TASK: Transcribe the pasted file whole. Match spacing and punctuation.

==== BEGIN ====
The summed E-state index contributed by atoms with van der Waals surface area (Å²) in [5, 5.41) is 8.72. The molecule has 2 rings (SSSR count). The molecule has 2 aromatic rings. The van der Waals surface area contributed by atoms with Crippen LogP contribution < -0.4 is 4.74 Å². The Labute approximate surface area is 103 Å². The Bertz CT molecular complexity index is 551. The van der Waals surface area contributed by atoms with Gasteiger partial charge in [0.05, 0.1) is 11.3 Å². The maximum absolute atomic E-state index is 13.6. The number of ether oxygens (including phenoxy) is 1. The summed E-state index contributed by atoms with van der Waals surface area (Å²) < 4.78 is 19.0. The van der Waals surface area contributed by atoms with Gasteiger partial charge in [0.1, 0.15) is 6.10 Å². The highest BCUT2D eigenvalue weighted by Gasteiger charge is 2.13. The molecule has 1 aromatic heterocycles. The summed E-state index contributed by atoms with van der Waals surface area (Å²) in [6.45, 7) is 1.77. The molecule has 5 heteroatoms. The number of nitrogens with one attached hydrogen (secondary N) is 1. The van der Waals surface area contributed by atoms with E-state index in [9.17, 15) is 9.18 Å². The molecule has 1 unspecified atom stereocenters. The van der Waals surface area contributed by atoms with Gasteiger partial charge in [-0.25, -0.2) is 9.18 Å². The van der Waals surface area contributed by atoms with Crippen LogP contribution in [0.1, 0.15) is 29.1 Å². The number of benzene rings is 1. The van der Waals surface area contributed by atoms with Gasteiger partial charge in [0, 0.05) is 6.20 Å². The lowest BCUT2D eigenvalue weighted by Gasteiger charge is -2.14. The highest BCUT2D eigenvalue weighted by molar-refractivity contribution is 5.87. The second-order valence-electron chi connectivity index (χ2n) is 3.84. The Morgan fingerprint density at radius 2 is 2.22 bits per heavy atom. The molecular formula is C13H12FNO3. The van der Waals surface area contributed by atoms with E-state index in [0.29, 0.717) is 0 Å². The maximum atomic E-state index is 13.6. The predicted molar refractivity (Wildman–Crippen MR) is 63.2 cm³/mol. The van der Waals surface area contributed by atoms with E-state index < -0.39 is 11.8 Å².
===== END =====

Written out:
The summed E-state index contributed by atoms with van der Waals surface area (Å²) in [5, 5.41) is 8.72. The molecule has 2 rings (SSSR count). The molecule has 2 aromatic rings. The van der Waals surface area contributed by atoms with Crippen LogP contribution < -0.4 is 4.74 Å². The Labute approximate surface area is 103 Å². The Bertz CT molecular complexity index is 551. The van der Waals surface area contributed by atoms with Gasteiger partial charge in [0.05, 0.1) is 11.3 Å². The maximum absolute atomic E-state index is 13.6. The number of ether oxygens (including phenoxy) is 1. The summed E-state index contributed by atoms with van der Waals surface area (Å²) < 4.78 is 19.0. The van der Waals surface area contributed by atoms with Gasteiger partial charge in [0.1, 0.15) is 6.10 Å². The highest BCUT2D eigenvalue weighted by Gasteiger charge is 2.13. The molecule has 1 aromatic heterocycles. The summed E-state index contributed by atoms with van der Waals surface area (Å²) in [6.45, 7) is 1.77. The molecule has 5 heteroatoms. The number of nitrogens with one attached hydrogen (secondary N) is 1. The van der Waals surface area contributed by atoms with E-state index in [9.17, 15) is 9.18 Å². The molecule has 1 unspecified atom stereocenters. The van der Waals surface area contributed by atoms with Gasteiger partial charge in [-0.25, -0.2) is 9.18 Å². The van der Waals surface area contributed by atoms with Crippen LogP contribution in [0.1, 0.15) is 29.1 Å². The number of benzene rings is 1. The van der Waals surface area contributed by atoms with Gasteiger partial charge in [0, 0.05) is 6.20 Å². The lowest BCUT2D eigenvalue weighted by Gasteiger charge is -2.14. The highest BCUT2D eigenvalue weighted by molar-refractivity contribution is 5.87. The second-order valence-electron chi connectivity index (χ2n) is 3.84. The Morgan fingerprint density at radius 2 is 2.22 bits per heavy atom. The molecular formula is C13H12FNO3. The van der Waals surface area contributed by atoms with E-state index in [0.29, 0.717) is 0 Å². The maximum atomic E-state index is 13.6. The predicted molar refractivity (Wildman–Crippen MR) is 63.2 cm³/mol. The van der Waals surface area contributed by atoms with E-state index < -0.39 is 11.8 Å².